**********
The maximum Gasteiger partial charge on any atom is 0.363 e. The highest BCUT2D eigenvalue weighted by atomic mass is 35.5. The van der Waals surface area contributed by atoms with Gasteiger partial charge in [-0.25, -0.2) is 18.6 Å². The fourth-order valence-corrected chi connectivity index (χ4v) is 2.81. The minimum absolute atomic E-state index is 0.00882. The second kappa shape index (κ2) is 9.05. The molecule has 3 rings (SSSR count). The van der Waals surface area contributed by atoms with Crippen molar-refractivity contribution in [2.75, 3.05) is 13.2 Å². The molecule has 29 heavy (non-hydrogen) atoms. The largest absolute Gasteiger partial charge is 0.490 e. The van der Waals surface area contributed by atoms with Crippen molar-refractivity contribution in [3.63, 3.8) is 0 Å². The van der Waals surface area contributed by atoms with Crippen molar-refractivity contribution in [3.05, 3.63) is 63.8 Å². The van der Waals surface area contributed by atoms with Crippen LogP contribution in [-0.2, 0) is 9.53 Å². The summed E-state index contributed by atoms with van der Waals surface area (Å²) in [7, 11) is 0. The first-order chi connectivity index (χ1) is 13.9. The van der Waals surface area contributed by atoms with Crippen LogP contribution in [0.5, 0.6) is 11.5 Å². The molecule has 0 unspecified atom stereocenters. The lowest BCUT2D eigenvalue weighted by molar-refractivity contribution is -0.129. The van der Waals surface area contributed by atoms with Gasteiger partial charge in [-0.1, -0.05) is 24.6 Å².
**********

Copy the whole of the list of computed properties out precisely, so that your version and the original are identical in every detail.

The maximum Gasteiger partial charge on any atom is 0.363 e. The highest BCUT2D eigenvalue weighted by atomic mass is 35.5. The van der Waals surface area contributed by atoms with Gasteiger partial charge in [-0.25, -0.2) is 18.6 Å². The fourth-order valence-corrected chi connectivity index (χ4v) is 2.81. The minimum absolute atomic E-state index is 0.00882. The second kappa shape index (κ2) is 9.05. The molecule has 3 rings (SSSR count). The van der Waals surface area contributed by atoms with Crippen molar-refractivity contribution in [2.75, 3.05) is 13.2 Å². The molecule has 29 heavy (non-hydrogen) atoms. The largest absolute Gasteiger partial charge is 0.490 e. The van der Waals surface area contributed by atoms with Crippen molar-refractivity contribution in [3.63, 3.8) is 0 Å². The van der Waals surface area contributed by atoms with Crippen molar-refractivity contribution in [3.05, 3.63) is 63.8 Å². The van der Waals surface area contributed by atoms with Crippen LogP contribution in [-0.2, 0) is 9.53 Å². The summed E-state index contributed by atoms with van der Waals surface area (Å²) in [7, 11) is 0. The first-order chi connectivity index (χ1) is 13.9. The van der Waals surface area contributed by atoms with Crippen LogP contribution in [0.5, 0.6) is 11.5 Å². The molecule has 0 unspecified atom stereocenters. The lowest BCUT2D eigenvalue weighted by molar-refractivity contribution is -0.129. The van der Waals surface area contributed by atoms with Gasteiger partial charge in [-0.1, -0.05) is 24.6 Å².